sides (dance groups) in Canada, the UK, and the US.
Blackface Circus Clowns in America
While not the lavish affairs we think of today, some early, rougher forms
of traveling circus were popular in America from Revolutionary times --
George Washington was a fan. Blackface clowns performed in them from at
least the 1810s and maybe before; they were a staple by the 1820s. The
wide red or white mouth painted on by modern clowns is a remnant of the
blackface mask. Many of the first stars of the minstrel stage apparently
toured as or with blackface circus clowns in their early years, doing
brief song-and-dance routines between the other acts. In many respects
minstrelsy was born when these performers moved their acts from the tent
to the stage of American variety theaters.
Certainly there was a
strong element of clowning in minstrelsy. The blackface mask was a
clown's disguise, exaggerating the facial features into a cartoon, a
caricature. The blackface clown may be the precursor of today's anodyne
circus clown, but otherwise the two are as opposite as blackface and
whiteface. The blackface clown is more in line with older traditions,
from Native American to African to medieval European to ancient Egyptian
-- the social function of the clown as an Outsider, and Other, a
creature of difference. Who in nineteenth-century America was more of an
Other than the Negro? What better mask than blackface? In many
traditions the clown would show some physical deformity, like a
hunchback, dwarfism -- or like Jim Crow, lameness. And because he was
different, an Others, the clown was allowed to say and do things no one
else could. As the court jester, he could satirize and make political
comments, telling the king rude truth no one else dared utter. Satire
and parody were central to minstrelsy. It's interesting that in the West
African cultures from which most slaves came, the poet-singer griot
served the same satirical jester function when the occasion arose. That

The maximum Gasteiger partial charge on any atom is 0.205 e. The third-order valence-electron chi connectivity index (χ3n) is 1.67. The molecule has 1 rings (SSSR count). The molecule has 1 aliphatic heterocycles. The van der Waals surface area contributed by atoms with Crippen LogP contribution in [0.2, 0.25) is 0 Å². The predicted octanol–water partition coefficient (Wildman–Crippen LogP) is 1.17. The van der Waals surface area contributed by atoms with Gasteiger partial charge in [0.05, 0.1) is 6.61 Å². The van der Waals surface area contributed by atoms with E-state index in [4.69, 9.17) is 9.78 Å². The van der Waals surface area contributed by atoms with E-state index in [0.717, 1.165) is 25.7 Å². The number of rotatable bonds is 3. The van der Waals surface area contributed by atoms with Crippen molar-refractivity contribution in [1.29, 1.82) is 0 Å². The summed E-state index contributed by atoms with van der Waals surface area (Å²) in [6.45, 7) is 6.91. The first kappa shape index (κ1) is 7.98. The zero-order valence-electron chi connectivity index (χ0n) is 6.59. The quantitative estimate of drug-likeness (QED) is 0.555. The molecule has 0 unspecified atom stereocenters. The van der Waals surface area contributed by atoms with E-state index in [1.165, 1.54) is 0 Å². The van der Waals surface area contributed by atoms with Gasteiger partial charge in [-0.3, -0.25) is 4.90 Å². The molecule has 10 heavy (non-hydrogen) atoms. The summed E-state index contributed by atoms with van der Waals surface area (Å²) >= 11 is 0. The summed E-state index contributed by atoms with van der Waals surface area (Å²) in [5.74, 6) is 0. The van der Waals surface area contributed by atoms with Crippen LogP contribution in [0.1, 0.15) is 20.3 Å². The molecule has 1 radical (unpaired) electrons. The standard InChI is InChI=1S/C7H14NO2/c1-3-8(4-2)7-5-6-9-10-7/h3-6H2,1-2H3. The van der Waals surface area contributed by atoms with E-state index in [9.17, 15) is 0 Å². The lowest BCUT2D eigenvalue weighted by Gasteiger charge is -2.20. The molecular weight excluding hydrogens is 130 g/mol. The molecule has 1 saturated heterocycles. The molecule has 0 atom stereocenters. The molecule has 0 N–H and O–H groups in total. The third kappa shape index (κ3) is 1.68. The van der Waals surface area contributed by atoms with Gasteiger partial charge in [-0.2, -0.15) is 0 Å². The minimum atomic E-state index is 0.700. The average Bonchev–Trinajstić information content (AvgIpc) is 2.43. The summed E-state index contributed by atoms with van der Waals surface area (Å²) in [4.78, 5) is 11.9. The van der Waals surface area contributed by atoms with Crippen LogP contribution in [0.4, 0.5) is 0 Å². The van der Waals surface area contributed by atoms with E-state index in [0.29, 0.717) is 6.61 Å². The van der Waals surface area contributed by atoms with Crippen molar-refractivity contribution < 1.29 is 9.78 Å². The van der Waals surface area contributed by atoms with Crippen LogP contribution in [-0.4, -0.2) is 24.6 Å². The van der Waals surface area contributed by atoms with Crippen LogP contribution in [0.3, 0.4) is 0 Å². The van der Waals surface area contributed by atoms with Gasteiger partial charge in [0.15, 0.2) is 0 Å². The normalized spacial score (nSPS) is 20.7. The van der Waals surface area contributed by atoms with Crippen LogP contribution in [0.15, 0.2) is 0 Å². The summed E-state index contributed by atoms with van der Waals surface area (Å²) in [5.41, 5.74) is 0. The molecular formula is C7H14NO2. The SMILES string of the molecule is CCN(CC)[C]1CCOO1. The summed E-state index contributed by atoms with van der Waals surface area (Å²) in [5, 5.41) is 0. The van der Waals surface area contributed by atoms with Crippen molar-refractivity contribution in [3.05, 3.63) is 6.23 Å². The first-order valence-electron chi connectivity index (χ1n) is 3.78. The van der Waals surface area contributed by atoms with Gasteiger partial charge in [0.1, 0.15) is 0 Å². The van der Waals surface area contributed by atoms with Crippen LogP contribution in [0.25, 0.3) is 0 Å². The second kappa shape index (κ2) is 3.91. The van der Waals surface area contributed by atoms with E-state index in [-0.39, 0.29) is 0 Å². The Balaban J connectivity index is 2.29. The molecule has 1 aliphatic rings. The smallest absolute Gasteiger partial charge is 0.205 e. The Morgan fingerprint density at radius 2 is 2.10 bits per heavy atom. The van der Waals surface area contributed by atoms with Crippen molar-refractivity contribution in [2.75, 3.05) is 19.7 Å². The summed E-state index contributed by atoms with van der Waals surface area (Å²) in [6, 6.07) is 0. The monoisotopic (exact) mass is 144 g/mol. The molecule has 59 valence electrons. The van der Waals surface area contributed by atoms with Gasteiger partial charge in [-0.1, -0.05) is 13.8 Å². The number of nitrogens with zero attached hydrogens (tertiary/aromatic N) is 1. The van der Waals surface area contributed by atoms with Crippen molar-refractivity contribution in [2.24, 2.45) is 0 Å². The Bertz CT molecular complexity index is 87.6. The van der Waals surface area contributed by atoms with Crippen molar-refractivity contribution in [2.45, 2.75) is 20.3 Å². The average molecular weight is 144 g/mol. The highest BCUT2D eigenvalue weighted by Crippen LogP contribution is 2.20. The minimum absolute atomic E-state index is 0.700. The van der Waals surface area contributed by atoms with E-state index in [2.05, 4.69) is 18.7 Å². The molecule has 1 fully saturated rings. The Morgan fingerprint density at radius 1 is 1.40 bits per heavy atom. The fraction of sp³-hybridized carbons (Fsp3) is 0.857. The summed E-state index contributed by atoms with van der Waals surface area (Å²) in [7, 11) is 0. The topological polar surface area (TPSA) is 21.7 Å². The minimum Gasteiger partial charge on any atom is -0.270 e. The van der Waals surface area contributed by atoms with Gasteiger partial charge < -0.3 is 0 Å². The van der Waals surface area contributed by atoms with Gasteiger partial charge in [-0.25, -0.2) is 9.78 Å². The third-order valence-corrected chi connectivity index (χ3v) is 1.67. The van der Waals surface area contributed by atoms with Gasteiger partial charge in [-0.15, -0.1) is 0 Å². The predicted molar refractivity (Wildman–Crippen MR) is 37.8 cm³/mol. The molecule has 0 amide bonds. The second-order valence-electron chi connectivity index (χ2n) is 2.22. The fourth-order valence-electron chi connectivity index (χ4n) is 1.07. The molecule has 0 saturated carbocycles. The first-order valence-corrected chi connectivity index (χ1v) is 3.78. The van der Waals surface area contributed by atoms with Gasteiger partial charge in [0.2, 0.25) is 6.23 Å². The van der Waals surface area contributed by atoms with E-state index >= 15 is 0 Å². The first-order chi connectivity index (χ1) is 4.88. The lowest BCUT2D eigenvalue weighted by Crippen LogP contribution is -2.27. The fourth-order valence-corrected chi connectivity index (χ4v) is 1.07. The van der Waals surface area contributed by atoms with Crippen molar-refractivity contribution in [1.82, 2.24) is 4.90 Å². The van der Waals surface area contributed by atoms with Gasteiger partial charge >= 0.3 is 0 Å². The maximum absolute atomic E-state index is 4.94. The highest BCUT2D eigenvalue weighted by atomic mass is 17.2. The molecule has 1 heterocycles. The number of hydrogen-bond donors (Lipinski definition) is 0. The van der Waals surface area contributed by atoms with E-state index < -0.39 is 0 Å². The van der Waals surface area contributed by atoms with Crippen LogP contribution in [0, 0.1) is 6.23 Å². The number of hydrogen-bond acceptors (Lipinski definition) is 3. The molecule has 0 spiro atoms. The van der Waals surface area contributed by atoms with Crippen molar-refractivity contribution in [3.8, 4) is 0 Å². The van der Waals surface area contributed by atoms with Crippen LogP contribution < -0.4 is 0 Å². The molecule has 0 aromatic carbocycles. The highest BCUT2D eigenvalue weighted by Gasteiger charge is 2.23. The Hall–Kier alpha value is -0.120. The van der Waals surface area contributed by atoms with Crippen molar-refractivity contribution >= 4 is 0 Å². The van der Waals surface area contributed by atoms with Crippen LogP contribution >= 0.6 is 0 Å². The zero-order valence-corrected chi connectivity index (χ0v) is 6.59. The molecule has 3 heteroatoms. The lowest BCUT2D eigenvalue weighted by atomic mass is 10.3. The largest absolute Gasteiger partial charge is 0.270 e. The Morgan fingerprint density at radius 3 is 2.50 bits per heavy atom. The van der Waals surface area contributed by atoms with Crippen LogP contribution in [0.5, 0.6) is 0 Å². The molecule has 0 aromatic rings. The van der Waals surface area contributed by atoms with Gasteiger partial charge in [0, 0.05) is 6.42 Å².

may have something to do with the curious (to us, looking back) ease
with which Southern Blacks accepted not just the music but even the
demeaning humor of minstrelsy.
One famous English mime artist was Joseph Grimaldi. He worked several London theaters using the stage name “Joey”. Joseph Grimaldi contributions to the development of clowning is so revered that in clown circles today a fellow clown is often referred to as a “Joey”.
Grimaldi painted his face white and added designs of red triangles to his cheeks. This was the birth of the “Comic Whiteface Clown” of today.
His costume was:
* a cut away shirt
* white knee breeches
* a blue crest wig on his head.
Not only did Grimaldi improve the appearance of the whiteface clown, he also transformed the whiteface clown into the dominant character who instigated the
pranks instead of being the target. Grimaldi’s work was so recognized that eventually
he became known as the “Father of Clowning”.
1869, Germany saw the birth of a new style of clown,
the birth of the “Auguste” clown.
Tom Belling, a circus acrobat, was injured during a performance. During his recovery time, to amuse his co-workers back stage Tom would put on baggy pants, a wig on backward that was tied in a top knot and Tom would “clown around”. One day he accidentally ran into the circus arena, stumbling and falling. The crowd roared with laughter, shouting “Auguste” which means “Stupid’ or “Silly”.
The costume evolved into:
* bright colors
* makeup used exaggerated eyes, mouth, and nose
The auguste clown was:
* a fumbler in contrast to the skilled whiteface clown.
After the American Civil War, about 1865, the tramp or hobo clown developed,
inspired by the homeless and migratory workers of that time who roamed America on the trains.
WC Fields was a tramp clown, but he changed his image for motion pictures, dropping the tramp look.
Emmett Kelly was the best known tramp clown with his character "Weary Willie."
Tramp clowns are skilled:
+ chalk talk artist
There are happy tramps and angry tramps. There seems to be a wide variety of tramp clowns. The most traditional thing about tramp clowns is that nothing is traditional except the white mouth, which was derived from minstrel blackface make-up.
During the late 1800s in America, there were many popular clowns. Dan Rice was dubbed “King of American Clowns”.
Dan Rice often worked with trained animals such as pigs, dogs and horses.
With this patriotic look, Dan Rice became known as “Uncle Sam” a figure that has remained throughout the years. By 1862, Dan Rice was earning $1000 a week, twice as much as President
It was through blackface performers, white and black, that the richness and exuberance of African-American music, humor, and dance first reached white audiences in the U.S. and abroad. It was through blackface minstrelsy that
Black performers first entered the mainstream of American show business.